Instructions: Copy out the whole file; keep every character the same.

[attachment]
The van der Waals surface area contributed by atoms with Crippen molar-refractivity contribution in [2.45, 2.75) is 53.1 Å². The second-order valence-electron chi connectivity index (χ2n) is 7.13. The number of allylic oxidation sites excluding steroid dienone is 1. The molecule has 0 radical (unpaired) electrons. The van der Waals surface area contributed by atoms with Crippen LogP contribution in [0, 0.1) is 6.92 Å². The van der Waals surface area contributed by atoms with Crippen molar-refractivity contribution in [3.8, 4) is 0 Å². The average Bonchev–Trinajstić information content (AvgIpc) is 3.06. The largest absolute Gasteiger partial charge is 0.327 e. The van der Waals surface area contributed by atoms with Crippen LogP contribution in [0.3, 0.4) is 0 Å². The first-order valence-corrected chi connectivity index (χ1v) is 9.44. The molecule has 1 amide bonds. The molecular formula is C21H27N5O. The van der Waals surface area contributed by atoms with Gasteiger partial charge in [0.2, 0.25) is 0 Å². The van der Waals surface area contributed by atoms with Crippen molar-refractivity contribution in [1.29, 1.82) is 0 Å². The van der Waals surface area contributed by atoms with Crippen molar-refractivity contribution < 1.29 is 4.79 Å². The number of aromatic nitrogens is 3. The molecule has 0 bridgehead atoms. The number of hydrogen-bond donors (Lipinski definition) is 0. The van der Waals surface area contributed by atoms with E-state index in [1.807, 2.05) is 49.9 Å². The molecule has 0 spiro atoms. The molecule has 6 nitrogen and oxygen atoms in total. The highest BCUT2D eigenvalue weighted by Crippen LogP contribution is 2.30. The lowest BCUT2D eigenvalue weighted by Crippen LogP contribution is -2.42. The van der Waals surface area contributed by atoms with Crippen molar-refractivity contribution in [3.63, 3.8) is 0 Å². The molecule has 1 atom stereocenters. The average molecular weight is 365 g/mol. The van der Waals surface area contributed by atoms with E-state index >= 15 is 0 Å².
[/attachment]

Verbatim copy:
The van der Waals surface area contributed by atoms with Crippen molar-refractivity contribution in [2.45, 2.75) is 53.1 Å². The second-order valence-electron chi connectivity index (χ2n) is 7.13. The number of allylic oxidation sites excluding steroid dienone is 1. The molecule has 0 radical (unpaired) electrons. The van der Waals surface area contributed by atoms with Crippen LogP contribution in [0, 0.1) is 6.92 Å². The van der Waals surface area contributed by atoms with Crippen molar-refractivity contribution in [3.8, 4) is 0 Å². The average Bonchev–Trinajstić information content (AvgIpc) is 3.06. The largest absolute Gasteiger partial charge is 0.327 e. The van der Waals surface area contributed by atoms with Crippen LogP contribution in [0.3, 0.4) is 0 Å². The first-order valence-corrected chi connectivity index (χ1v) is 9.44. The molecule has 1 amide bonds. The molecular formula is C21H27N5O. The van der Waals surface area contributed by atoms with Gasteiger partial charge in [0.2, 0.25) is 0 Å². The van der Waals surface area contributed by atoms with Crippen molar-refractivity contribution in [1.29, 1.82) is 0 Å². The van der Waals surface area contributed by atoms with Crippen molar-refractivity contribution < 1.29 is 4.79 Å². The number of aromatic nitrogens is 3. The molecule has 0 bridgehead atoms. The number of hydrogen-bond donors (Lipinski definition) is 0. The van der Waals surface area contributed by atoms with E-state index in [1.807, 2.05) is 49.9 Å². The molecule has 0 spiro atoms. The molecule has 6 nitrogen and oxygen atoms in total. The highest BCUT2D eigenvalue weighted by Crippen LogP contribution is 2.30. The lowest BCUT2D eigenvalue weighted by Crippen LogP contribution is -2.42. The van der Waals surface area contributed by atoms with Crippen molar-refractivity contribution in [3.63, 3.8) is 0 Å². The molecule has 1 atom stereocenters. The average molecular weight is 365 g/mol. The van der Waals surface area contributed by atoms with E-state index >= 15 is 0 Å².